sound festival 2019 review: Red Note Ensemble with Nicholas Daniels (oboe) and Any Enemy

Nicholas Daniel: Oboe

Red Note Ensemble

Simon Proust: Conductor
Nicolas Miribel & Rachel Spencer: First and Second Violin
Sophie Renshaw: Viola
Balazs Renczes: Cello
Pete Fry: Double Bass
Ruth Morley: Flutes
Maximiliano Martin: Clarinets
Greg Crowley: Bassoon
Brian Mcginley: Trumpet
Paul Stone: Trombone 
Lauren Reeve-Rawlings: French Horn
Simon Smith: Piano
Djordje Gajic: Accordion
Pete Harden: Electric Guitar
Tom Hunter: Percussion

Any Enemy

Guera Maunder: Violin
Alison Macdonald: Cello
Catherine O'Rourke: Flute
Fiona Gordon: Oboe
Lucy Webster: Bassoon
Pauline Black: Trumpet
Peter Ney: Percussion

Red Note Ensemble, Scotland’s premier contemporary music ensemble, are regulars at the soundfestival. Recent appearances include in 2017 with bassoonist Pascal Gallois and in 2018 with viola virtuoso Garth Knox. These were sound's chosen instruments in those years. This year’s instrument is the oboe. Red Note provided the supporting ensemble for virtuoso oboist Nicholas Daniel in Neon Highway, an oboe concerto by the young Australian composer Luke Styles. It was receiving its UK Première supported by soundbytes Investor, Judith Taylor,  Australian oboist Ben Opie, Arcko Symphonic Ensemble (Australia) and their director Timothy Phillips, as well as an anonymous donor, and supported by the Australian Government through the Australian Council.

There were eleven supporting players in this three movement work with two faster movements and a slower more ‘romantic’ final movement. We enjoyed fantastic high voltage playing from both the smooth, soaring soloist Nicholas Daniel and the ensemble. In the opening movement, incisive rhythmic playing was paramount. It was, I thought, a marvellously clean and clear work. As an instrument, the oboe is exactly that, anyway. I sensed clarity of structure and a real sense of direction in the music. It really knew where it was headed. The melodic lines for the soloist were clear cut, still basically tonal but out on the edge. Simon Proust directed his players with impressive precision and the looks of attention on the faces of the players was special. There was fine interaction between the soloist and the percussionist Tom Hunter, and the concentration on the face of the double bass player and the energy of his performance were special.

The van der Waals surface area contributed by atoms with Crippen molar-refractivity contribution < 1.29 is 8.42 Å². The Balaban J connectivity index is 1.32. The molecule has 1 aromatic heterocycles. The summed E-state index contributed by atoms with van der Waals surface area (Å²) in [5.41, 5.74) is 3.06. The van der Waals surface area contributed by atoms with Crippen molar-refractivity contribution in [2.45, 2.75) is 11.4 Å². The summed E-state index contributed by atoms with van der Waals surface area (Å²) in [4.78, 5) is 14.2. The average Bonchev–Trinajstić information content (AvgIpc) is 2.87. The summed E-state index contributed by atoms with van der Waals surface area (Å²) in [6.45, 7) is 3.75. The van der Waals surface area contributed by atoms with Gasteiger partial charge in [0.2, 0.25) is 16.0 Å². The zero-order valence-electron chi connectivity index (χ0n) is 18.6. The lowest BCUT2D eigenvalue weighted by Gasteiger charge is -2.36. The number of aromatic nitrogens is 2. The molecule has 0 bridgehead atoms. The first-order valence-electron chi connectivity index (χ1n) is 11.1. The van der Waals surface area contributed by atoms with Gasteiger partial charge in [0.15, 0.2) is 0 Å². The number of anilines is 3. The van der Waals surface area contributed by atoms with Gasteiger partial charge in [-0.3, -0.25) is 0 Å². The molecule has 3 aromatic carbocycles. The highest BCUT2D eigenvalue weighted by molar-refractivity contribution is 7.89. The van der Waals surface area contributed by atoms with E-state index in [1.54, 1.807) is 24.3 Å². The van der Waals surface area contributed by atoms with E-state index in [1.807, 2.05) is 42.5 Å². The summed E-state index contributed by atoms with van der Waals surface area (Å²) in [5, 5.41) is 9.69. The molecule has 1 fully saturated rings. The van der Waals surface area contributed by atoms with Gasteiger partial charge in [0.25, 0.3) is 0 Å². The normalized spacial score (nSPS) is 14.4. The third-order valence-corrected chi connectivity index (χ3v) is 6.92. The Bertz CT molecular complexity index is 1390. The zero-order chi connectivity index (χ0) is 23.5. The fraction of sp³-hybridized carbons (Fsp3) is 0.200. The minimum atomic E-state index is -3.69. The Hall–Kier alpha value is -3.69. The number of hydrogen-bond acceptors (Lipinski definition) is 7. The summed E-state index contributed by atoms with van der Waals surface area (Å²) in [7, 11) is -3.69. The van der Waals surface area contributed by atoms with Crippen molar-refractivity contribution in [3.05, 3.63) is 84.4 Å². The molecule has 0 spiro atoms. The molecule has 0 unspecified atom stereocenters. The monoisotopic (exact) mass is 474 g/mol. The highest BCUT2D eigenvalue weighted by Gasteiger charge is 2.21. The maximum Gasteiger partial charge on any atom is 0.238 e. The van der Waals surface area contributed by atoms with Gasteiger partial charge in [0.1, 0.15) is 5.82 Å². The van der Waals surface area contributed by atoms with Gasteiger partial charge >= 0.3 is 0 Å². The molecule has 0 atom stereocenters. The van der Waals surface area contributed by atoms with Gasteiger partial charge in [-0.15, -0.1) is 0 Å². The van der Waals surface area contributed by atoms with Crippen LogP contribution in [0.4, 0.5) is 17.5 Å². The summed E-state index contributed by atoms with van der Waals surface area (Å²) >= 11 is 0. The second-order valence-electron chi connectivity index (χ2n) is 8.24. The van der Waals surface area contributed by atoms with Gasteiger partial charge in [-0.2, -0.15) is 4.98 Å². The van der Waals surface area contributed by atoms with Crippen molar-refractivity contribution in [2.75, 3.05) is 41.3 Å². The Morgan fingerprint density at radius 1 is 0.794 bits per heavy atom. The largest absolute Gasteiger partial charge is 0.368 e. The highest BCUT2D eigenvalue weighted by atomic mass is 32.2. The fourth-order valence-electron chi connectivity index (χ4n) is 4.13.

The second work in the programme was Soul Canoe by Bristol born composer Tansy Davies. In 1996, she won the BBC Young Composer’s Competition. Her piece was co-commissioned by Het Concertgebouw (with the support of a financial contribution from the Composition Commission Fund of The Royal Concertgebouw, sound and Red Note. I found this work slightly perplexing to begin with but, finally, very rewarding. The instruments in the ensemble had a couple of unusual members for this piece, electric guitar and accordion. There was also the addition of a pianist but that is not particularly unusual. To begin with I found the way in which thematic material was tossed from instrument to instrument more than a little surprising but the reward came in the way that, particularly with her writing for guitar, Tansy Davies brought clarity to the fragmented threads of music across the ensemble and as she said in her programme note, ‘solidifying’ the material. I felt as if to begin with Tansy had poured out the disconnected pieces of a musical jigsaw but finally put it together for us and there was her musical picture finished for us to see, or rather to hear. This, I thought, was a fiendishly difficult work for the ensemble to play but hearing it all brought together was the principal part of the listening and indeed watching pleasure. Red Note absolutely ‘on the ball’.

For the final work in the concert Red Note were joined by members of Aberdeen’s own contemporary music ensemble, Any Enemy. Irish composer Linda Buckley’s Fire and Ice, inspired by vistas of Icelandic landscapes was co-commissioned by Red Note and sound (with support from soundbytes Investors Alan Carr and Pete and Catherine Stollery).

Quite unlike the previous piece, almost its opposite in fact, this music had two blocks of sound with the string players creating undulating waves of sound. Later on, the rhythm picked up and at one point there was a hint of an Irish folk melody in there. This was above all a very atmospheric piece - a landscape painting in music. I was particularly impressed by the delicacy of most of the percussion music performed deftly and elegantly by Peter Ney.

After the performance, Pete Stollery led a discussion with the three composers and questions from the audience members. I found this very helpful. It is one of the great ideas of sound.

comments powered by Disqus